Pay Equity Requires Negotiation? Part 2April 10, 2008
In part 1, I discussed the signatures of companies that value diversity and equity. Part 2 identifies personal attributes that drive advancement.
On the Job
Seek a mentor. Men are more likely to develop a relationship with a mentor than women are. One probable, not-so-good reason is that there are currently more men in leadership positions. In time, we will see a more representative mix of female and male leaders, but for now, don’t lose the opportunity to get advice and counsel from a man who has the company’s and your best interests at heart.
Broaden your skills and talents. In today’s business climate, an employee’s value is a function of the variety of ways she can contribute to a company’s success. Willingness to take the risk associated with accepting new challenges is a key attribute that leads to advancement.
Prepare for leadership. Recognizing the characteristics of a successful modern leader requires some study. Some of my favorite authors are W. Edwards Deming, James A. Belasco, and Bill George. They explain that the traditional meaning of management is obsolete (we manage projects, not people) and that companies are most competitive when they eliminate power-based hierarchies by providing resources and decision authority to the teams responsible for making the product.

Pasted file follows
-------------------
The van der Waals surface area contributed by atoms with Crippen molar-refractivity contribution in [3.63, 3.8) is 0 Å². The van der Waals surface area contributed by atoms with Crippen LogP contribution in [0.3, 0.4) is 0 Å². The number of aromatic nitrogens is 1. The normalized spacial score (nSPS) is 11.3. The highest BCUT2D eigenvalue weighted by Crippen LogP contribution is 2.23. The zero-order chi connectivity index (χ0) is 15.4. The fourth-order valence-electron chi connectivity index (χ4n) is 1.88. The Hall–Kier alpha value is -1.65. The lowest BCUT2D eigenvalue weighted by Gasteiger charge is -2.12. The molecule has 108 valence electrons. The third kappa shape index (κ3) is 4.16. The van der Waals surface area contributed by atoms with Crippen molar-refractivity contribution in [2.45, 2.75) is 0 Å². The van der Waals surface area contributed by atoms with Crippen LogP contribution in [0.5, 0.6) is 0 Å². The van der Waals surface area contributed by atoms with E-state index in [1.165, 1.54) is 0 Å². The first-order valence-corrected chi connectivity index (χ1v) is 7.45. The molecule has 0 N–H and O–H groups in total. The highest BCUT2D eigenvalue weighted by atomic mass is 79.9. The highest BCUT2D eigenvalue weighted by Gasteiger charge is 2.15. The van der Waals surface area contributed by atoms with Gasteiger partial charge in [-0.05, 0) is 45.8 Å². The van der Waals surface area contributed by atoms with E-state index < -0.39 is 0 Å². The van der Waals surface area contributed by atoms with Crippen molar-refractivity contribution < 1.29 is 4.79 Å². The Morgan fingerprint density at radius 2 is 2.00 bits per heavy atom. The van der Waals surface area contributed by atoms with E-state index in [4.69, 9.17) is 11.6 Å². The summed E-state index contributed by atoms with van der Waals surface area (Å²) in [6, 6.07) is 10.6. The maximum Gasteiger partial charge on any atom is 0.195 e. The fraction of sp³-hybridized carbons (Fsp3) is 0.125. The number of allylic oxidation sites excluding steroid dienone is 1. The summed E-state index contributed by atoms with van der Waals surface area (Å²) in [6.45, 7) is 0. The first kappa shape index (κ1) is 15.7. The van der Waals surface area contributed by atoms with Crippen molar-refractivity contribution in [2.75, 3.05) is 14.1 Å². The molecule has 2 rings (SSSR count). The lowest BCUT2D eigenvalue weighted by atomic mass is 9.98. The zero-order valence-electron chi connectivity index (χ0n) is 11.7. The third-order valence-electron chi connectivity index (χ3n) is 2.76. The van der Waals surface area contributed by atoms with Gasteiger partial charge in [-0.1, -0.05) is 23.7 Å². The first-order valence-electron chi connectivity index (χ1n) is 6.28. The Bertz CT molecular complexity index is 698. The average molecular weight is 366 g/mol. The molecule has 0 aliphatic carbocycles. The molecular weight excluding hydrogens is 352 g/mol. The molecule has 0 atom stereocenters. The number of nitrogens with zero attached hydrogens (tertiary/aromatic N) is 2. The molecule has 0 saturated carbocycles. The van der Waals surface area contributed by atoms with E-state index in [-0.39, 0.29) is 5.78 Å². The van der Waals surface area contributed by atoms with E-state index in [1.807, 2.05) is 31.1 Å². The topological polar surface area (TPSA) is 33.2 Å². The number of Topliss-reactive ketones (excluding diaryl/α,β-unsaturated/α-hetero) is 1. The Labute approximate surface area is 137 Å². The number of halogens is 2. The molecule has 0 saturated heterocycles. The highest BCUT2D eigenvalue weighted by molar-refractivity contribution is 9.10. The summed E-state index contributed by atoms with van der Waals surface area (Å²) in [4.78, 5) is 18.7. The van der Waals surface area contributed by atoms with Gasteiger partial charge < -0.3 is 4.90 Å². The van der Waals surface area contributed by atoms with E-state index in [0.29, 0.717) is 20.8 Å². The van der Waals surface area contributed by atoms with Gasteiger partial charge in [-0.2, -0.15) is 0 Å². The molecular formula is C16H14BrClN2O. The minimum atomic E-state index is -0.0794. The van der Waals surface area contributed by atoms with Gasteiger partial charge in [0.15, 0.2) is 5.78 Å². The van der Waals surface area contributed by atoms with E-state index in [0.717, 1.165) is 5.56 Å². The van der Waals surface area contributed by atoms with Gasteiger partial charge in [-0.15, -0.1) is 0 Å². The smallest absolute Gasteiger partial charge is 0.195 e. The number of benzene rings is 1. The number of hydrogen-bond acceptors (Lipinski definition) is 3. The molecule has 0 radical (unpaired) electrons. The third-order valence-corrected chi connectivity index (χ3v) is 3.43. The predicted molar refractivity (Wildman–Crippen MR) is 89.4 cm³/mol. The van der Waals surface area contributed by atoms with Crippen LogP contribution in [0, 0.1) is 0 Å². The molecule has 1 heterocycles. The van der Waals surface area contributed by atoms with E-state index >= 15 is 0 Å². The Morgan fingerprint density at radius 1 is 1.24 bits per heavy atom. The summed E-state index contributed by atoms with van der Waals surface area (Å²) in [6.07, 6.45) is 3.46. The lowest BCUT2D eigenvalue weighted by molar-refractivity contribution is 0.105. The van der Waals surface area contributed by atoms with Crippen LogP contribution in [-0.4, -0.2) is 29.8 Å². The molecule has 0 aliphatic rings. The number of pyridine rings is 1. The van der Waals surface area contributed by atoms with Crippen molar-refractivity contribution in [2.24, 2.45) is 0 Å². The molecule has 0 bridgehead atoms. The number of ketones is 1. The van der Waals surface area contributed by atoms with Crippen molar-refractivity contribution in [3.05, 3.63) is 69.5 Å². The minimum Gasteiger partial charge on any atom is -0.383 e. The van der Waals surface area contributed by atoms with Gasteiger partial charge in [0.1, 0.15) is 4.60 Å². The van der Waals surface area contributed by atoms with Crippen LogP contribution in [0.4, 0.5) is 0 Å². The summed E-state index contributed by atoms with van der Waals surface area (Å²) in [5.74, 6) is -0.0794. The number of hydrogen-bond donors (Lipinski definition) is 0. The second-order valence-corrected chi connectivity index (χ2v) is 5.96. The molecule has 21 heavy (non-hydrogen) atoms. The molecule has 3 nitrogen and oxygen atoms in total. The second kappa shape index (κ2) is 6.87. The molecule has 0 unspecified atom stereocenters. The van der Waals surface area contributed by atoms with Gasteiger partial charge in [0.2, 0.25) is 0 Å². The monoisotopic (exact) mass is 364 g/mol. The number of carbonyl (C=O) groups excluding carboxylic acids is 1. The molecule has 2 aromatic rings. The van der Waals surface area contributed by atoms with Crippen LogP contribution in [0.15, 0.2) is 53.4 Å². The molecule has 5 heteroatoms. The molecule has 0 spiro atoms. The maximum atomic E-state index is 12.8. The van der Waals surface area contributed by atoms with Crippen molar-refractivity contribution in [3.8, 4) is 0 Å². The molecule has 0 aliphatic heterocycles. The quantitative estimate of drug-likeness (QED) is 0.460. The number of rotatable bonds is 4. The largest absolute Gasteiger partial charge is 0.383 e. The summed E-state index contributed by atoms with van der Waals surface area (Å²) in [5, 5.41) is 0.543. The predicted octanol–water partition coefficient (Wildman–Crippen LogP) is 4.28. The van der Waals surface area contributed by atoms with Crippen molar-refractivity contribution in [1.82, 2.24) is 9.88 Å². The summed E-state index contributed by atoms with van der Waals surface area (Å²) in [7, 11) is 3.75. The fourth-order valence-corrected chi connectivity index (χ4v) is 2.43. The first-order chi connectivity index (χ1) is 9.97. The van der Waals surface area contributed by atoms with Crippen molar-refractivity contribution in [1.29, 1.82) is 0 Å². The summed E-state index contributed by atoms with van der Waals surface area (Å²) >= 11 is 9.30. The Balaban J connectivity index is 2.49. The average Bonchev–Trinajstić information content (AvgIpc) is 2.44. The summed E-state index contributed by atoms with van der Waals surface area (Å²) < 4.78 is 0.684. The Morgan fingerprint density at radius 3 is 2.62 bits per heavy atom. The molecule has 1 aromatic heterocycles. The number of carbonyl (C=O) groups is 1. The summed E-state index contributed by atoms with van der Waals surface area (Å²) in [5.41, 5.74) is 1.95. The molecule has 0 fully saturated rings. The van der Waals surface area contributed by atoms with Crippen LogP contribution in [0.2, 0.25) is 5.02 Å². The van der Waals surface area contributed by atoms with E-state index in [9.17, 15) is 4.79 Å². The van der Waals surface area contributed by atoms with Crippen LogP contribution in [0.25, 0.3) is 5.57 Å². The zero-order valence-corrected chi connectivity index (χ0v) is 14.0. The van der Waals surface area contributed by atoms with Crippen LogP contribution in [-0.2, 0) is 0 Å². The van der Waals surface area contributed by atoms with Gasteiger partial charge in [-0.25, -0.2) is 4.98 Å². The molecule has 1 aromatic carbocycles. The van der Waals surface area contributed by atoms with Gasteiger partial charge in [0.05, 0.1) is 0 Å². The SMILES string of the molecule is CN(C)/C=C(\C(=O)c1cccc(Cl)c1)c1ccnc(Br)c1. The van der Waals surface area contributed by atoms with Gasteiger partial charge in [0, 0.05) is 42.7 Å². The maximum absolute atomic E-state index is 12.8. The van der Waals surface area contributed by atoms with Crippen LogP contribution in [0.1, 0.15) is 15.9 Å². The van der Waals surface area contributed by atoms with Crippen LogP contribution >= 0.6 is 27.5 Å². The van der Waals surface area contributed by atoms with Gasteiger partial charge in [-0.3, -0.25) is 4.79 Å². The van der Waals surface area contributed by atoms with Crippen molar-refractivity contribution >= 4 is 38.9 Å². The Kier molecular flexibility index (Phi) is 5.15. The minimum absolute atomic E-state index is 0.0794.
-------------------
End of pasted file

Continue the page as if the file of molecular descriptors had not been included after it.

Be visible. If you’re not broadly known as a contributor, it’s going to be difficult for a supervisor to justify an above-average salary increase. Favorable visibility doesn’t need to be forced. It usually develops naturally when an employee readily accepts challenging assignments and develops a broad, collaborative network of associates.
Have fun. How does this relate to equity? Well, an equitable workplace cannot exist if people dread going to work and are tied up in knots when they return home. There are times when the culture can be changed to have some fun. If the culture resists change, it’s time to consider moving on. See Fish! for one set of ideas on how the workplace can be both enjoyable and productive.
Finally, the pay gap does exist, but many companies view diversity and equitable treatment as a competitively important value. Women’s interests are best served when they seek employment with those companies.